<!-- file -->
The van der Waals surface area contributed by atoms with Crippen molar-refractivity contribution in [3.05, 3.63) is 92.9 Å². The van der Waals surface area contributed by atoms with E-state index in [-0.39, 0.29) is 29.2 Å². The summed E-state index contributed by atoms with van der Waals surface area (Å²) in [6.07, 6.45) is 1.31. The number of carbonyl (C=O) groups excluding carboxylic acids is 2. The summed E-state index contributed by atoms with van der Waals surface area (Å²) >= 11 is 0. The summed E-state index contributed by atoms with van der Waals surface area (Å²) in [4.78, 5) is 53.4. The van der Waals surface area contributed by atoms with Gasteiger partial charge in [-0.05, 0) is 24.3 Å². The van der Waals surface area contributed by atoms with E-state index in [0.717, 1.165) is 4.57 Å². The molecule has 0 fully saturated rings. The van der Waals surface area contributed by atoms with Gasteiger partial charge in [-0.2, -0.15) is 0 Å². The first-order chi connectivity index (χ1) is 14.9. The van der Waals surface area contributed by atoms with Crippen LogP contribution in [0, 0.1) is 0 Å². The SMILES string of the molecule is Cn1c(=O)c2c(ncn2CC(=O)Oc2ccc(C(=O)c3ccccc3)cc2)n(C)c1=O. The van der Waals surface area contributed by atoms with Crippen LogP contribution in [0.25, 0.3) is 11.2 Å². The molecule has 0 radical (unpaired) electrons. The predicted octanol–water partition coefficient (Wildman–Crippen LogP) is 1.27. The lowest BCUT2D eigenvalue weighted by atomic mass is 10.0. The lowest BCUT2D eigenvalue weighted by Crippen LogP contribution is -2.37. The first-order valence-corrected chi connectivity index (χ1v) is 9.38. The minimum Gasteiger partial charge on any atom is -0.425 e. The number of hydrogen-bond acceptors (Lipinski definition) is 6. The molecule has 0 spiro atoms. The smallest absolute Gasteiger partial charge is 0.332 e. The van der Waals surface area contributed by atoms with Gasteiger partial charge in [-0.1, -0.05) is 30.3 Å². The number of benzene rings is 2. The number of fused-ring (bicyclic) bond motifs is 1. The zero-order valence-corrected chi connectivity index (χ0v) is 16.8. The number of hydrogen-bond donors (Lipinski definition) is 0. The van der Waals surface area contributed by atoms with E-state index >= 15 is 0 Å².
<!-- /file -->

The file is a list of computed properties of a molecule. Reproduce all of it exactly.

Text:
The van der Waals surface area contributed by atoms with Crippen molar-refractivity contribution in [3.05, 3.63) is 92.9 Å². The van der Waals surface area contributed by atoms with E-state index in [-0.39, 0.29) is 29.2 Å². The summed E-state index contributed by atoms with van der Waals surface area (Å²) in [6.07, 6.45) is 1.31. The number of carbonyl (C=O) groups excluding carboxylic acids is 2. The summed E-state index contributed by atoms with van der Waals surface area (Å²) >= 11 is 0. The summed E-state index contributed by atoms with van der Waals surface area (Å²) in [4.78, 5) is 53.4. The van der Waals surface area contributed by atoms with Gasteiger partial charge in [-0.05, 0) is 24.3 Å². The van der Waals surface area contributed by atoms with E-state index in [0.717, 1.165) is 4.57 Å². The molecule has 0 fully saturated rings. The van der Waals surface area contributed by atoms with Gasteiger partial charge in [-0.2, -0.15) is 0 Å². The first-order chi connectivity index (χ1) is 14.9. The van der Waals surface area contributed by atoms with Crippen LogP contribution in [0, 0.1) is 0 Å². The SMILES string of the molecule is Cn1c(=O)c2c(ncn2CC(=O)Oc2ccc(C(=O)c3ccccc3)cc2)n(C)c1=O. The van der Waals surface area contributed by atoms with Crippen LogP contribution in [0.25, 0.3) is 11.2 Å². The molecule has 0 radical (unpaired) electrons. The predicted octanol–water partition coefficient (Wildman–Crippen LogP) is 1.27. The lowest BCUT2D eigenvalue weighted by atomic mass is 10.0. The lowest BCUT2D eigenvalue weighted by Crippen LogP contribution is -2.37. The first-order valence-corrected chi connectivity index (χ1v) is 9.38. The minimum Gasteiger partial charge on any atom is -0.425 e. The number of hydrogen-bond acceptors (Lipinski definition) is 6. The molecule has 0 spiro atoms. The smallest absolute Gasteiger partial charge is 0.332 e. The van der Waals surface area contributed by atoms with Gasteiger partial charge in [-0.1, -0.05) is 30.3 Å². The number of benzene rings is 2. The number of fused-ring (bicyclic) bond motifs is 1. The zero-order valence-corrected chi connectivity index (χ0v) is 16.8. The number of hydrogen-bond donors (Lipinski definition) is 0. The van der Waals surface area contributed by atoms with E-state index >= 15 is 0 Å².